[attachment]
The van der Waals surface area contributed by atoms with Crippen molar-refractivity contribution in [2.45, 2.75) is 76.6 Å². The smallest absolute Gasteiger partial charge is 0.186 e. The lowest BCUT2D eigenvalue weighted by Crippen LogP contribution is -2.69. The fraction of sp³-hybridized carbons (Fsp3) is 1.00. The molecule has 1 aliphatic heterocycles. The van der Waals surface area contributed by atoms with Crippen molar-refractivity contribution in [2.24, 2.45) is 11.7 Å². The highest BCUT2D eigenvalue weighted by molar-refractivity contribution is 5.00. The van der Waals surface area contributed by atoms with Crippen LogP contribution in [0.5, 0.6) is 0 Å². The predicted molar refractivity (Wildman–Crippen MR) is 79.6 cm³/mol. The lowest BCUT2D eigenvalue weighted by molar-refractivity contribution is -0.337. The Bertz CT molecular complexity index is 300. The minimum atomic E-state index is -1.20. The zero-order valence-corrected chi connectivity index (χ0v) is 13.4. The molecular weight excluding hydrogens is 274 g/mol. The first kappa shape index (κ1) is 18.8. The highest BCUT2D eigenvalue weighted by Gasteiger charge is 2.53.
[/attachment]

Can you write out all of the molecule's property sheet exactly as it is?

The van der Waals surface area contributed by atoms with Crippen molar-refractivity contribution in [2.45, 2.75) is 76.6 Å². The smallest absolute Gasteiger partial charge is 0.186 e. The lowest BCUT2D eigenvalue weighted by Crippen LogP contribution is -2.69. The fraction of sp³-hybridized carbons (Fsp3) is 1.00. The molecule has 1 aliphatic heterocycles. The van der Waals surface area contributed by atoms with Crippen molar-refractivity contribution in [2.24, 2.45) is 11.7 Å². The highest BCUT2D eigenvalue weighted by molar-refractivity contribution is 5.00. The van der Waals surface area contributed by atoms with Crippen LogP contribution in [0.5, 0.6) is 0 Å². The predicted molar refractivity (Wildman–Crippen MR) is 79.6 cm³/mol. The lowest BCUT2D eigenvalue weighted by molar-refractivity contribution is -0.337. The Bertz CT molecular complexity index is 300. The minimum atomic E-state index is -1.20. The zero-order valence-corrected chi connectivity index (χ0v) is 13.4. The molecular weight excluding hydrogens is 274 g/mol. The first kappa shape index (κ1) is 18.8. The highest BCUT2D eigenvalue weighted by Gasteiger charge is 2.53.